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    I had a fuji absolute that had flat bars and I changed over to drops. I had to buy new shifters and a better derailleur and I also changed the cassette 11-32 to get away from MTN bike gearing to road gearing 12-25 . I just got tired of riding in the wind in the straight up position. Before I switch bars I purchased a T-2 areo bar and mounted it . This helped on the flats but I still had problems on winding roads and with the club who would not allow me to used them while I was with them. I rode for a month or so on the coverted
    hybrid. The next month it was for sale on "Craigs list" and I then went and purchased a Roubaix. Best move I ever made was to add those drops to that bike and see the diffrence drops had over flat bars even though it cost me a bit of money after I realized it.
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  17. #17
    Senior Member guybierhaus's Avatar
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    My Trek 7200FX is of course flat bar. In stock condition I still wanted it higher so added a stem riser. I bought from ebay the Trek 1000 to try a road bike. I also added a stem rider to that bike to raise the drop bars. No doubt years of no exercise and large gut were preventing my body from bending down to a bar. I also didn't care for any weight on my hands. The Trek 1000 was eventually converted to a flat bar. Bar ends were added for a couple more hand positions. The two road bikes I built since the Trek were built with a flat bar. I'll be converting the Trek 1000 back to a drop bar for sale. Will no doubt give the drop bar another try so see if my bit of weight loss has changed anything.
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  18. #18
    His Brain is Gone! Tom Bombadil's Avatar
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    So, is this poll limited to those who own a "road" bike?

    If so, then how is a "road" bike defined?
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  19. #19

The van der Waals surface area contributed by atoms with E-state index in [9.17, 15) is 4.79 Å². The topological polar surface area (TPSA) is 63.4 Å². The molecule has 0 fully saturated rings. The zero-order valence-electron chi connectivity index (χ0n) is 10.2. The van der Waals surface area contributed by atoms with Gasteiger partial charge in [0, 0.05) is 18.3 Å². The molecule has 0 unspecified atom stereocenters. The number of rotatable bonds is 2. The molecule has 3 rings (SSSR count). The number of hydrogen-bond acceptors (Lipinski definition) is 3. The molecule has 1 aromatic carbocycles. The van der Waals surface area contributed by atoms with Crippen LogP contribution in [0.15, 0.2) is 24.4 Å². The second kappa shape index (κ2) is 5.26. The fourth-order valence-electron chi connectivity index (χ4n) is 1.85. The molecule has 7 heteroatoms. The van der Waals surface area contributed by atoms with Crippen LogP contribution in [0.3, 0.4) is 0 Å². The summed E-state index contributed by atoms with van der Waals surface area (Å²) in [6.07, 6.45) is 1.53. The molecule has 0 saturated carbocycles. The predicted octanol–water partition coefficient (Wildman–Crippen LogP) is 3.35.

Gone DnvrFox's Avatar
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    Quote Originally Posted by Tom Bombadil View Post
    So, is this poll limited to those who own a "road" bike?

    If so, then how is a "road" bike defined?
    Man, there's one in every crowd!
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  20. #20
    Senior Member guybierhaus's Avatar
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    Quote Originally Posted by Tom Bombadil View Post
    So, is this poll limited to those who own a "road" bike?

    If so, then how is a "road" bike defined?
    That depends on what the definition of "is" is.
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  21. #21
    Small Member maddmaxx's Avatar
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    Quote Originally Posted by Tom Bombadil View Post
    So, is this poll limited to those who own a "road" bike?

    If so, then how is a "road" bike defined?
    I might point out the the original post did not specify ownership. In fact it did not even specify bicycle. Now if anyone out there would like to convert a "roadie" this is you chance

  22. #22
    His Brain is Gone! Tom Bombadil's Avatar
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    Quote Originally Posted by DnvrFox View Post
    Man, there's one in every crowd!
    Well, I am a statistician.

    I was once told that if you laid every statistician end to end around the world ... it would be a good thing.
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  23. #23
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    One of my reasons for buying a new road bike was to switch from flat bars to drop bars. It just seems that drop bars only add to your positioning options while taking nothing away from a flat bar bike - unless you like grip shifters. My wrists and arms would get sore fairly quickly on my old hybrid.

    I read long ago that the positioning on a drop bar bike is better for your back that being more upright - stretched out rather than compressed. I'm sure this is not as simple as that, but I tend to remember statements that agree with what I would like to be true. Doesn't everybody?

  24. #24
    Senior Member Thrifty1's Avatar
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    Mountain Bikes with Drop bars......
    Drop bars on your mtb?

  25. #25
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    Quote Originally Posted by maddmaxx View Post
    I might point out the the original post did not specify ownership. In fact it did not even specify bicycle. Now if anyone out there would like to convert a "roadie" this is you chance